An international consortium of scientists, including transport researchers from the German Aerospace Center (Deutsches Zentrum für Luft- und Raumfahrt; DLR), is examining the opportunities and risks of mega-cities and metropolitan areas. The primary research objective, based on the metropolis of Santiago de Chile, is to provide recommendations for strategic urban planning and to minimise problems such as traffic congestion and air pollution. Francisco Martínez, one of Chile’s leading transport researchers, summarises the results and reasons for cooperating with DLR in the following interview. Martínez is a professor at the Universidad de Chile, and his work focusses on transport systems, urban development and modelling raffic behaviour. In a video made by the Helmholtz Center for Environmental Research, one of the other partners on this project, Francisco Martínez and DLR transport researcher Andreas Justen review the situation in this South American metropolis.
By pressing a button, the driver determines the degree of automation. Road accidents often occur due to errors made by inattentive, tired or overworked drivers. The objective of the EU project HAVEit (Highly Automated Vehicles for Intelligent Transport), in which transport researchers at the German Aerospace Center (DLR) were involved, was to minimise the number of such accidents.
The video is part of DLR’s annual review from June 2011.
The Stratospheric Observatory for Infrared Astronomy (SOFIA) is a joint German-US space science project. Carrying a 2.5-metre telescope inside a modified Boeing 747SP, the airborne observatory performs astronomical observations in the infrared and submillimetre wavelengths, high above the disturbance of Earth's atmosphere.
For the first time, researchers from the German Aerospace Center have depicted Mount Everest, the 'Roof of the World', in 3D using optical satellite data at a maximum resolution of just half a metre. These 3D images are the outcome of a collaborative venture between the DLR Institute of Robotics and Mechatronics, the German company 3D RealityMaps GmbH and DigitalGlobe, one of the world’s leading providers of commercial, high-resolution Earth observation products. A video allows the viewer to follow the route taken by 15 mountaineers on a current expedition to the summit of the world’s highest mountain.
The dynamic component testing facility consists of two modular crash-test sleds, each up to two metres long and 1.3 metres in height. They stand on an 11.5-metre long rail track, so that the 'target' test sled can move backwards on impact. In the first test, DLR engineers accelerated a 1.5-metre long sled with a total mass of 1.3 tons to a maximum speed of 64 kilometres per hour. A compressed air cylinder powers the sled, and a hydraulic brake controls the acceleration.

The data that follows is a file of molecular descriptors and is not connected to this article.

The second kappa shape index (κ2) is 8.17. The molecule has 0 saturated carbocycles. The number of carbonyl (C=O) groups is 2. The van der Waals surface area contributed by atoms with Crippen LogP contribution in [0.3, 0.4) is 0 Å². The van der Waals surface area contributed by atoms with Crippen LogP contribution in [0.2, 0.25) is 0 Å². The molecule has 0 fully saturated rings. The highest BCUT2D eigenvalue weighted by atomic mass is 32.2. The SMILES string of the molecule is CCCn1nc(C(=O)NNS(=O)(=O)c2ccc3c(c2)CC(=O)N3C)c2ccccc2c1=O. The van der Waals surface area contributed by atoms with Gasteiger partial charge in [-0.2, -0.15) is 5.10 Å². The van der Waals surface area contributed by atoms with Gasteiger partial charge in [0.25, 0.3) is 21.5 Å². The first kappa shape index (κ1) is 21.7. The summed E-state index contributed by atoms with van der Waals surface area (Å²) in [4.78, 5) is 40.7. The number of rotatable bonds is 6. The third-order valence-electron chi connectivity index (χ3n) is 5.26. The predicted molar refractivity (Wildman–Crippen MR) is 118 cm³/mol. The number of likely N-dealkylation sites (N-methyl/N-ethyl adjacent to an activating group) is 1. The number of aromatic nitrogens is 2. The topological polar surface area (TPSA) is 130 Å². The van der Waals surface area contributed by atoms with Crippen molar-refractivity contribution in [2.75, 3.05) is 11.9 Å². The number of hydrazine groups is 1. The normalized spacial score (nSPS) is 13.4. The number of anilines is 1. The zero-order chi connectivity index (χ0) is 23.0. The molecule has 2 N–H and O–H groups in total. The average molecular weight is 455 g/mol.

This short DLR film shows how the region can be supplied with low-cost electricity from the desert.
The Automated Transfer Vehicle Johannes Kepler was launched on a specially modified launcher, the Ariane 5ES, at 22:50 CET on 16 February 2011 from Europe's spaceport in French Guiana. The second space cargo carrier in the Automated Transfer Vehicle (ATV) programme, it is now en route to the International Space Station (ISS).
The catapult in the tunnel simulation facility at DLR Göttingen accelerates models of high-speed trains to 400 kilometres per hour. The system can simulate, for example, the entry of high-speed trains into tunnels.
The video is part of DLR’s annual review from September 2010.
The Traffic Tower at Berlin Adlershof uses taxis as a congestion detector; with this data, DLR researchers are analysing the situation on the streets.
The video is part of DLR’s annual review from August 2010.
DLR researchers successfully demonstrate their work on a test track near Aachen. The novel RCAS anti-collision system uses direct train-to-train communication to alert the train operators in time to prevent a possible collision.
The video is part of DLR’s annual review from May 2010.
On the 130-metre long test range at DLR Lampoldshausen, laser beams will be precisely analysed under real environmental conditions. This video is part of DLR’s annual review from March 2010.